Tuesday, July 28, 2009

Australand - buy into rights issue?

It was the former managing director of Australand, Brendan Crotty, that told me that property was all about demographics. It's true for investing generally, but has special resonance for property.

Australia has an immigration regime that underwrites our continued population growth - over 200,000 new mouths in 2008 (that's both permanent and non-permanent residents). Even when times get tough, Australia is captive to its immigrant legacy. The demographics of Australia support the builder.

This is not the say the property owner will always have it their way. They won't. We have had easy credit for so long, it is going to take a while for excessive valuations to unwind. But that's property ownership - there is a distinction.

So to Australand's half year results. They are a builder and an owner in equal measure. The question I'm asking myself is - are they value at 40 cents?

Let's try to break it down...

Property portfolio - investment and development ownership

Let's look first at property ownership - the questions here are a) how much pain is priced into the portfolios? and b) how much pain can they bear? Here's a quick summary of the investment portfolio:

30/6/08 30/6/09
Investment Portfolio value $2,288 $2,015
Weighted avg lease expiry 6.6 6.4
Avg cap rate 7.54% 8.34%
Avg cap rate - office 7.28% 7.91%
Avg cap rate - industrial 7.75% 8.81%
Occupancy (incl rent support) 98.80% 99.10%

And a quick sensitivity check of how this translates to total property holdings:

Reported invt portfolio value 2015.0
Reported avg cap rate 8.34%
Implied rental income 168.1
Assume cap rate +1% 9.34%
Implied portfolio value 1799.3
Change in value 215.7
Covenant impact 37%
10% decline in devpt assets 143.8
Total Covenant impact 39%

My conclusion from this...
Post the entitlement issue, it's unlikely that Australand will have to pass around the hat for more equity again. Even if property values were to fall by another 25% from here (putting the average cap rate around 11%), the gearing covenant should not be breached (my numbers have it remaining well under 50% in that scenario).

That is not to say the portfolio valuation is cheap at the moment. (Remember shopping centres were priced in the low to mid teens in the early 90's.) I wouldn't be surprised to see the average cap rate push into double digits before this market cycle is done.

So let's assume something like this occurs...again on my numbers (I can't quite match up Australand's rental income, cap rate and valuation - so I have taken the conservative valuation), assuming a 25% decline in valuations from here and an avg cap rate of 11%, this puts the NTA on the securities at $0.39. Given the placement is at $0.40, it is starting to look like reasonable value.

Property development

Now to property development. It's volatile business at the best of times - when the going is good, the BRW Rich list is littered with property developers. Trouble is, times ain't so good.

So how are Australand placed? The theme that comes from their outlook is that they expect the market to remain soft (with some hope of a lift in 2010). Essentially, they remain in 'monetisation' mode - selling assets as and when they can. The residential development business is basically breakeven as margins are being squeezed as they focus on offloading stock. Commercial and industrial development is about one third of the size of 2008 - with no office projects and a few pre-commited projects in the industrial sector. All in all this business could better be classed as 'care and maintenance' for the moment.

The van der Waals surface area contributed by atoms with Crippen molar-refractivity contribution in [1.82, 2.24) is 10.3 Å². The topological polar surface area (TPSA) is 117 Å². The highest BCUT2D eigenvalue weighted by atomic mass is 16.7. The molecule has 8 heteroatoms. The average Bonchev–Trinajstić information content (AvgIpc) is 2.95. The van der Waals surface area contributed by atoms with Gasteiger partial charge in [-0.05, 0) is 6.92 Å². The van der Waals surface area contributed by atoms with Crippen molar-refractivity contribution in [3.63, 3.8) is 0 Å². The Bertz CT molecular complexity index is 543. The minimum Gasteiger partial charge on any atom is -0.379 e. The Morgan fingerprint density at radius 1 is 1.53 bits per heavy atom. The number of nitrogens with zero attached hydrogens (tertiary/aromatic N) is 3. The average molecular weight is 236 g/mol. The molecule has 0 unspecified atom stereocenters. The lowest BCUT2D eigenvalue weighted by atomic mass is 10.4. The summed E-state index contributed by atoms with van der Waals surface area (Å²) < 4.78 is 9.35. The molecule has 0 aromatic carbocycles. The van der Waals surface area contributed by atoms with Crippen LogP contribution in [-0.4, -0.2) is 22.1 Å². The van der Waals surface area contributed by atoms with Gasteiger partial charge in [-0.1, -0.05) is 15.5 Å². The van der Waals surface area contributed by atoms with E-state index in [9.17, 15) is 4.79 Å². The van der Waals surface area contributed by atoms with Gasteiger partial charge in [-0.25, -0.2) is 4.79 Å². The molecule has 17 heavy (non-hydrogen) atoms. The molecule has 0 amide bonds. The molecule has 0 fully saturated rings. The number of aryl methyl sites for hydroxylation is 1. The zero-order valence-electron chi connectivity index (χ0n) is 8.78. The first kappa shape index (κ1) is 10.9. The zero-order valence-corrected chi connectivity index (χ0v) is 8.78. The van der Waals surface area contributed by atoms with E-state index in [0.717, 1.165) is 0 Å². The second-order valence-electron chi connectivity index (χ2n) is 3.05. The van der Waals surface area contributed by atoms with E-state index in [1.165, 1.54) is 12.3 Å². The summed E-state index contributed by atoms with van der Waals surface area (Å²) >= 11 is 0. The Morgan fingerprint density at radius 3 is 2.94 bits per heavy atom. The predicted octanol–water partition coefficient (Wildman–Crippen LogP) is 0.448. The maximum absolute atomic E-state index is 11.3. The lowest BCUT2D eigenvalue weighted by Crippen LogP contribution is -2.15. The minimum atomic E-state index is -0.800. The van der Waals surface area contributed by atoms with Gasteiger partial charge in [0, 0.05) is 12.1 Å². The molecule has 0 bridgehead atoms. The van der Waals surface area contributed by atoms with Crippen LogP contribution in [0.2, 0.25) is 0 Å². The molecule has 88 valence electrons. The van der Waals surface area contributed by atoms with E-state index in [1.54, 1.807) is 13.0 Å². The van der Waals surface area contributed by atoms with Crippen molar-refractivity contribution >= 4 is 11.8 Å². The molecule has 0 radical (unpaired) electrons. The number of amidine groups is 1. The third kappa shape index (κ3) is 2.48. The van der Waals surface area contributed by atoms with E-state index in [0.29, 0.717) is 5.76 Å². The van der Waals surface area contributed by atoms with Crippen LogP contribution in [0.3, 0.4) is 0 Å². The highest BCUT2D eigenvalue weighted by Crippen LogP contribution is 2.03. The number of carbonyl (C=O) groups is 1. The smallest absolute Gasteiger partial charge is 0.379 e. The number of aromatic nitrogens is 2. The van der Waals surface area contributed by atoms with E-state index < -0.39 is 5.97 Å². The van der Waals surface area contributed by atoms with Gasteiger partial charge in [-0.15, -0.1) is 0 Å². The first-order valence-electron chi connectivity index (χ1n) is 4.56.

On the plus side, if you are buying the securities at 40 cents, then you are basically picking up the development business for nix. This is not a bad deal as Australand are managing down the risks from this part of the business while maintaining the development capability longer term. In particular, the capital commitment looks to be well contained ($44m for the 2009 year) and the model of developing assets that are sold into the trusts remains on foot ($113m for 2009).

So add it all up and what do we get?
Australand at 40 cents looks okay. The yield of ~10% seems about right - they are only paying distributions from the trusts and (as you would expect) nothing from the developer. With rent escalating at ~3% per annum and a reasonably good quality portfolio, the longer term yield is sound as well.

Looking at relative value, Australand looks pretty good. Consider the comparisons Australand published with the rights issue documentation...

DPS yield Discount to NTA
Australand 10.30% 43.50%
Stockland 6.80% 12.30%
Mirvac 7.10% 24.80%
GPT 7.50% 27.80%
C'wealth Office 8.50% 38.40%
Dexus 8.50% 38.60%

But maybe that says more about the sector than the absolute value on offer.

Think I have convinced myself that Australand at 40 cents is a reasonable deal. Does that mean I'll be buying it ahead of it going ex-rights tomorrow? Probably not - as my macro view of the market remains bearish. I reckon there will be opportunities to buy quality property companies at deep discounts to fair value in the not too distant future.

There will come a time to invest in the property sector again. The demographics demand it. But based on this latest instalment from Australand - there is no need to rush.

(Postscript - a consolation prize is that the AAZPB are a winner from this latest capital raising. I'll have a quick look at relative pricing tomorrow - but my guess they are a buy...)

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